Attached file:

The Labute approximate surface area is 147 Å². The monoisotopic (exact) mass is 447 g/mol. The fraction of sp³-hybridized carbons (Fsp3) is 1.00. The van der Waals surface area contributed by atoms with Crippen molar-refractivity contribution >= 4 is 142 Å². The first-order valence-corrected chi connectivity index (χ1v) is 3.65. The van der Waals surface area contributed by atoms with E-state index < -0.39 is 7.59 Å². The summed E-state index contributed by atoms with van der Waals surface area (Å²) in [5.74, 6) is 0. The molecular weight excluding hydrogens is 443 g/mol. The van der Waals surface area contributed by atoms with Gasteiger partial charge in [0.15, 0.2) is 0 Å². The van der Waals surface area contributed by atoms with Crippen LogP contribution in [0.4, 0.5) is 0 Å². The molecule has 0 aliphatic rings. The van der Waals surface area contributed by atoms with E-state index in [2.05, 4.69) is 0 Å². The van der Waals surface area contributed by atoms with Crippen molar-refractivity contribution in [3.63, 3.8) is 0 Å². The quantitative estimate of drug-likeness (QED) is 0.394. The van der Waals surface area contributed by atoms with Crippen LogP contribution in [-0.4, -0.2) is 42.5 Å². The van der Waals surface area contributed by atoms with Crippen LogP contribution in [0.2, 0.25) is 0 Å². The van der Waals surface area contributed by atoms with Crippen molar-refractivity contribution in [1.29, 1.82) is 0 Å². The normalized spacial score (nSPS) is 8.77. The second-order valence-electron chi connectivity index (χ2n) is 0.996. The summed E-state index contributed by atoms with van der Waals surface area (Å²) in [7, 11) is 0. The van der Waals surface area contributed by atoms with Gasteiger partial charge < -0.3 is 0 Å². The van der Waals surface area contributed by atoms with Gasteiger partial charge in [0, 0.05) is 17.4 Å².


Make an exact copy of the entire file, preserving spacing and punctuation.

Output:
The Labute approximate surface area is 147 Å². The monoisotopic (exact) mass is 447 g/mol. The fraction of sp³-hybridized carbons (Fsp3) is 1.00. The van der Waals surface area contributed by atoms with Crippen molar-refractivity contribution >= 4 is 142 Å². The first-order valence-corrected chi connectivity index (χ1v) is 3.65. The van der Waals surface area contributed by atoms with E-state index < -0.39 is 7.59 Å². The summed E-state index contributed by atoms with van der Waals surface area (Å²) in [5.74, 6) is 0. The molecular weight excluding hydrogens is 443 g/mol. The van der Waals surface area contributed by atoms with Gasteiger partial charge in [0.15, 0.2) is 0 Å². The van der Waals surface area contributed by atoms with Crippen LogP contribution in [0.4, 0.5) is 0 Å². The molecule has 0 aliphatic rings. The van der Waals surface area contributed by atoms with E-state index in [2.05, 4.69) is 0 Å². The van der Waals surface area contributed by atoms with Crippen molar-refractivity contribution in [3.63, 3.8) is 0 Å². The quantitative estimate of drug-likeness (QED) is 0.394. The van der Waals surface area contributed by atoms with Crippen LogP contribution in [-0.4, -0.2) is 42.5 Å². The van der Waals surface area contributed by atoms with Crippen LogP contribution in [0.2, 0.25) is 0 Å². The van der Waals surface area contributed by atoms with Crippen molar-refractivity contribution in [1.29, 1.82) is 0 Å². The normalized spacial score (nSPS) is 8.77. The second-order valence-electron chi connectivity index (χ2n) is 0.996. The summed E-state index contributed by atoms with van der Waals surface area (Å²) in [7, 11) is 0. The van der Waals surface area contributed by atoms with Gasteiger partial charge < -0.3 is 0 Å². The van der Waals surface area contributed by atoms with Gasteiger partial charge in [0, 0.05) is 17.4 Å².